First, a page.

Volunteers have generously offered to transport individuals for medical appointments, assist with general cleanup, and contribute to charitable initiatives such as Meals on Wheels. In Ludlow, Calcutta’s restaurant has taken the initiative to prepare meals for first responders, volunteers, and anyone else in need, setting up a banquet room equipped with cots, water, and toiletries.

As the state braces for more wet weather anticipated to arrive on Sunday and Tuesday, the extent of these upcoming storms remains uncertain.


Reporting by McCormack from Concord, New Hampshire. Contributions by Lisa Rathke in Marshfield and Michael Casey in Boston.

Frequently Asked Questions (FAQs) about recovery efforts

What caused the historic floods in Vermont?

The historic floods in Vermont were caused by storms that dumped an unusually high amount of rain in a short period of time, surpassing the levels witnessed during Tropical Storm Irene in 2011. This resulted in major flooding throughout the state.

How severe were the floods in Vermont?

The floods in Vermont have been described as the state’s worst natural disaster since the floods of 1927. They caused significant damage to infrastructure, agriculture, and residential areas, leading to the loss of one life and widespread disruption.

How is Vermont recovering from the floods?

Vermont is in the process of recovery with the help of volunteer efforts and federal support. The state has set up distribution centers, repair initiatives, and recovery centers to assist flood survivors. Communities are coming together to provide essential supplies, food, and assistance to those affected.

How has the agriculture sector been affected by the floods?

The floods have severely impacted Vermont’s agriculture sector. Fertile farmlands in river valleys have been swamped and buried, causing substantial damage to crops, livestock feed, and farming infrastructure. The full extent of the damage and associated costs are yet to be determined.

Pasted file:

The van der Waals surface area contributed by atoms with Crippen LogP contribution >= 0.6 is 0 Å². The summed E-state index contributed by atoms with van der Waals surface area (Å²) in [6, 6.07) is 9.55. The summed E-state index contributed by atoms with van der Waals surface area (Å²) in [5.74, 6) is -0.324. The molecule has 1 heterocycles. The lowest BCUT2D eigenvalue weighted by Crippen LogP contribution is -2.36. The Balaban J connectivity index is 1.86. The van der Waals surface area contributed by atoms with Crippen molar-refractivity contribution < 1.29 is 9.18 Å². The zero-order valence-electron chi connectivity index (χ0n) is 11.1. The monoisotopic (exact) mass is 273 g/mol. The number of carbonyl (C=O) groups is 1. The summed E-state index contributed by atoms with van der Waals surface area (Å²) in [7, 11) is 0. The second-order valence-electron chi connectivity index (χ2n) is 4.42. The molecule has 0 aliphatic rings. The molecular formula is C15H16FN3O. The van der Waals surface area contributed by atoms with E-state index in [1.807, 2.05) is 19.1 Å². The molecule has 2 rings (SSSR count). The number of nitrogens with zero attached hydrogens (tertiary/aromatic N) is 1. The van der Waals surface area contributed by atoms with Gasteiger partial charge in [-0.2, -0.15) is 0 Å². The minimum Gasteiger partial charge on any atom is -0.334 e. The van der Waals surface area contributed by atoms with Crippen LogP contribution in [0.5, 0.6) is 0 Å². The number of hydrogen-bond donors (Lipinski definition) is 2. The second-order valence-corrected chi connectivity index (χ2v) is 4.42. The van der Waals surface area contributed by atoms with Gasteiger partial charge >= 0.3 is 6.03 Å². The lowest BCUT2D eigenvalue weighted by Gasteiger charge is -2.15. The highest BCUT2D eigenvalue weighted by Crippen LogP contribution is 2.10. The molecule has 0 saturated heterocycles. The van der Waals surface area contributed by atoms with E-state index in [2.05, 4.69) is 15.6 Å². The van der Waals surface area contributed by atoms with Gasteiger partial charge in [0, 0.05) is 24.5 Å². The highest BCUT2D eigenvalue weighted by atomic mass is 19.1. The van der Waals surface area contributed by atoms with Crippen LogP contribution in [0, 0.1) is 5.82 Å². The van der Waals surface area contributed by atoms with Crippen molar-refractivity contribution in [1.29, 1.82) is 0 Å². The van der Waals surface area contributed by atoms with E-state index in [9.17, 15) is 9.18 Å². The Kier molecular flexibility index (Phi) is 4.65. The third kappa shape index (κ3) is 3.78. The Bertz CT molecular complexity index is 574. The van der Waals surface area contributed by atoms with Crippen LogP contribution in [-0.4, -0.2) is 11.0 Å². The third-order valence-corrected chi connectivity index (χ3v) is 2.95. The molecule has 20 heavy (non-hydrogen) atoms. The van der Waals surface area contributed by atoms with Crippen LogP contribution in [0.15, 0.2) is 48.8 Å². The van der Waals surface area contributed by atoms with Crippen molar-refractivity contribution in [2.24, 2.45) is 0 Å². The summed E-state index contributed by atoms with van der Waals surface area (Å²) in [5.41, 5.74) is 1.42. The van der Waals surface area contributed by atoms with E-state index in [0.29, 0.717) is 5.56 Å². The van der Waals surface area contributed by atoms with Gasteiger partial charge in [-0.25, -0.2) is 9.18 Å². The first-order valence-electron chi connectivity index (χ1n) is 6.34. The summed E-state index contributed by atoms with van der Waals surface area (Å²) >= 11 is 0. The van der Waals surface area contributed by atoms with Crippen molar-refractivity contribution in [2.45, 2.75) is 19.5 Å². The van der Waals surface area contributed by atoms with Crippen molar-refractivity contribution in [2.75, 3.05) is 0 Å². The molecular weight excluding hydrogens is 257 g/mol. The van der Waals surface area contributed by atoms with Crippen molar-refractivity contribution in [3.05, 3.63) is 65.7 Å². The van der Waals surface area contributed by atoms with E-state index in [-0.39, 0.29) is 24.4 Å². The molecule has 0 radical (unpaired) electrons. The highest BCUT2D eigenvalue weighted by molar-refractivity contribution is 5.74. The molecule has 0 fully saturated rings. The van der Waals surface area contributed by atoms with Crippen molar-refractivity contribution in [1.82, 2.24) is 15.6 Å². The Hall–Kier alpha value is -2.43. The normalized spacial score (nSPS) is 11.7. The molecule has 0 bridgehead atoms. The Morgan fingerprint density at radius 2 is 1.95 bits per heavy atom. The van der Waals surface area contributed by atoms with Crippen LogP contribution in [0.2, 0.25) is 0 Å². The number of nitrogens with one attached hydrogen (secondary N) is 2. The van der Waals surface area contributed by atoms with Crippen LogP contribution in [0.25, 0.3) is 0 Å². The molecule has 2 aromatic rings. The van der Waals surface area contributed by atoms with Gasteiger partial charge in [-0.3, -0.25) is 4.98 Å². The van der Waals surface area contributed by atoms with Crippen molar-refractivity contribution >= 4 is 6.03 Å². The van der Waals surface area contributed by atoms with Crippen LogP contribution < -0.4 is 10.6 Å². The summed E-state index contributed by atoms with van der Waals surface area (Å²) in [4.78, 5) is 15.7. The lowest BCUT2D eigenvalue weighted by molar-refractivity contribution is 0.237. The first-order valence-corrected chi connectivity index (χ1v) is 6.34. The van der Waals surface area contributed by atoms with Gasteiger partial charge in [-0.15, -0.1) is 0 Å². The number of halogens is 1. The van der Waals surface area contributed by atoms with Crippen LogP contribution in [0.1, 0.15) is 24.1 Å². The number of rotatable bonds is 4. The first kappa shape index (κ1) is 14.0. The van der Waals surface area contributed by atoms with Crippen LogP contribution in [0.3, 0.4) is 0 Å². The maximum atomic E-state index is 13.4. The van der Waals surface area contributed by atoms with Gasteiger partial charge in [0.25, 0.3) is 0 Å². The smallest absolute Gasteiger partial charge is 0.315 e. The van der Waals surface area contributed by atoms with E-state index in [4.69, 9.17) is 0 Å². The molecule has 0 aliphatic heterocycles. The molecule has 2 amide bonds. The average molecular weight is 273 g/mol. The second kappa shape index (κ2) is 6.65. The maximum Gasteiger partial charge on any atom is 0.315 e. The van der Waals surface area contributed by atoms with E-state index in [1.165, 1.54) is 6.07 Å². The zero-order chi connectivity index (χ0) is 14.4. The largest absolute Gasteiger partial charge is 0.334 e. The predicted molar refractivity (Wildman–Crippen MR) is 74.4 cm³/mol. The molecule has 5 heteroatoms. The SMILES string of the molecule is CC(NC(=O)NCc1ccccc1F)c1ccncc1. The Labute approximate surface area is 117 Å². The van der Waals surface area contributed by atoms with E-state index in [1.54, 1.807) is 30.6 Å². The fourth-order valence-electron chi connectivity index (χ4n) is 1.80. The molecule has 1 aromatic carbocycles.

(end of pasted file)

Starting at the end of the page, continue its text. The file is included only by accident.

What support has Vermont received for its recovery efforts?

Vermont has received federal support after President Joe Biden approved a major disaster declaration. This declaration enables the state to access additional resources and assistance to aid in the recovery process. Additionally, thousands of volunteers, businesses, and organizations have come forward to offer their support and aid in the recovery efforts.

More about recovery efforts

  • Vermont Emergency Management – Official website of Vermont Emergency Management for updates and resources related to the floods.
  • Tropical Storm Irene – Information about Tropical Storm Irene that impacted Vermont in 2011.
  • Climate Change Impacts on Flooding – EPA’s page on the impacts of climate change on flooding events.
  • Vermont Governor’s Office – Official website of Vermont Governor’s Office for updates on the state’s response and recovery efforts.
  • SerVermont – SerVermont’s website for volunteering opportunities and information on disaster relief efforts.
  • Vermont Department of Agriculture – Official website of the Vermont Department of Agriculture for updates on the impact of floods on the agriculture sector and recovery initiatives.

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5 comments

JohnSmith July 15, 2023 - 12:43 pm

wow vermont had crazy floods, worst in 1927. climate change sux, we need to do somethin bout it!

Reply
AdventureSeeker July 15, 2023 - 1:55 pm

the resilience of the vermont community is inspiring. despite the challenges, they’re coming together to support each other. #VermontStrong

Reply
OutdoorLover12 July 15, 2023 - 4:27 pm

vermont’s agriculture got hit hard. it’s gonna take a while for the farms to bounce back. hope they get the help they need!

Reply
GreenThumb July 15, 2023 - 8:13 pm

devastating floods on top of a hard freeze for the growers. tough times for vermont’s agriculture. hoping they can recover and rebuild soon.

Reply
JaneDoe July 16, 2023 - 9:51 am

i feel so bad for the ppl affected by the floods. they rly need our support and help to recover. kudos to all the volunteers stepping up to assist!

Reply